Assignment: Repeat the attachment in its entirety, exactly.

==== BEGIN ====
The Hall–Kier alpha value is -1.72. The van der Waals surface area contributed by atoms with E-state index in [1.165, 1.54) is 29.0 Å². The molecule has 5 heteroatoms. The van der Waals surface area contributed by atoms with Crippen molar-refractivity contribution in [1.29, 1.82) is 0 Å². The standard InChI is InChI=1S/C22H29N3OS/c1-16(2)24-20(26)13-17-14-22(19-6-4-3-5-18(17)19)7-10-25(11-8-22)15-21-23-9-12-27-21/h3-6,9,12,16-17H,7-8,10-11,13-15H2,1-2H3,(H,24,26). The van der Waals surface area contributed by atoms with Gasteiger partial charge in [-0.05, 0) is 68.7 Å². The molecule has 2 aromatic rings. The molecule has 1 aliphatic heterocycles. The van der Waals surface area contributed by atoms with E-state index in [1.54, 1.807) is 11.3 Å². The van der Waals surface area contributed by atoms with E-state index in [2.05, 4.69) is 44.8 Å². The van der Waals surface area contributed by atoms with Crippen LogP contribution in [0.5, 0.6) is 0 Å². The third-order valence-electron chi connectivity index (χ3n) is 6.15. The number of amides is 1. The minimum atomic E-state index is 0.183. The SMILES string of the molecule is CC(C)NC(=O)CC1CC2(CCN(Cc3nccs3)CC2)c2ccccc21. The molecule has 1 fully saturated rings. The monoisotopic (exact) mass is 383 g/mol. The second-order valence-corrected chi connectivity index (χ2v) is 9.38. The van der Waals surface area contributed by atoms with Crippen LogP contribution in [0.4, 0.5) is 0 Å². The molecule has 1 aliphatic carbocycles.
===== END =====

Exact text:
The Hall–Kier alpha value is -1.72. The van der Waals surface area contributed by atoms with E-state index in [1.165, 1.54) is 29.0 Å². The molecule has 5 heteroatoms. The van der Waals surface area contributed by atoms with Crippen molar-refractivity contribution in [1.29, 1.82) is 0 Å². The standard InChI is InChI=1S/C22H29N3OS/c1-16(2)24-20(26)13-17-14-22(19-6-4-3-5-18(17)19)7-10-25(11-8-22)15-21-23-9-12-27-21/h3-6,9,12,16-17H,7-8,10-11,13-15H2,1-2H3,(H,24,26). The van der Waals surface area contributed by atoms with Gasteiger partial charge in [-0.05, 0) is 68.7 Å². The molecule has 2 aromatic rings. The molecule has 1 aliphatic heterocycles. The van der Waals surface area contributed by atoms with E-state index in [1.54, 1.807) is 11.3 Å². The van der Waals surface area contributed by atoms with E-state index in [2.05, 4.69) is 44.8 Å². The van der Waals surface area contributed by atoms with Crippen LogP contribution in [0.5, 0.6) is 0 Å². The third-order valence-electron chi connectivity index (χ3n) is 6.15. The number of amides is 1. The minimum atomic E-state index is 0.183. The SMILES string of the molecule is CC(C)NC(=O)CC1CC2(CCN(Cc3nccs3)CC2)c2ccccc21. The molecule has 1 fully saturated rings. The monoisotopic (exact) mass is 383 g/mol. The second-order valence-corrected chi connectivity index (χ2v) is 9.38. The van der Waals surface area contributed by atoms with Crippen LogP contribution in [0.4, 0.5) is 0 Å². The molecule has 1 aliphatic carbocycles.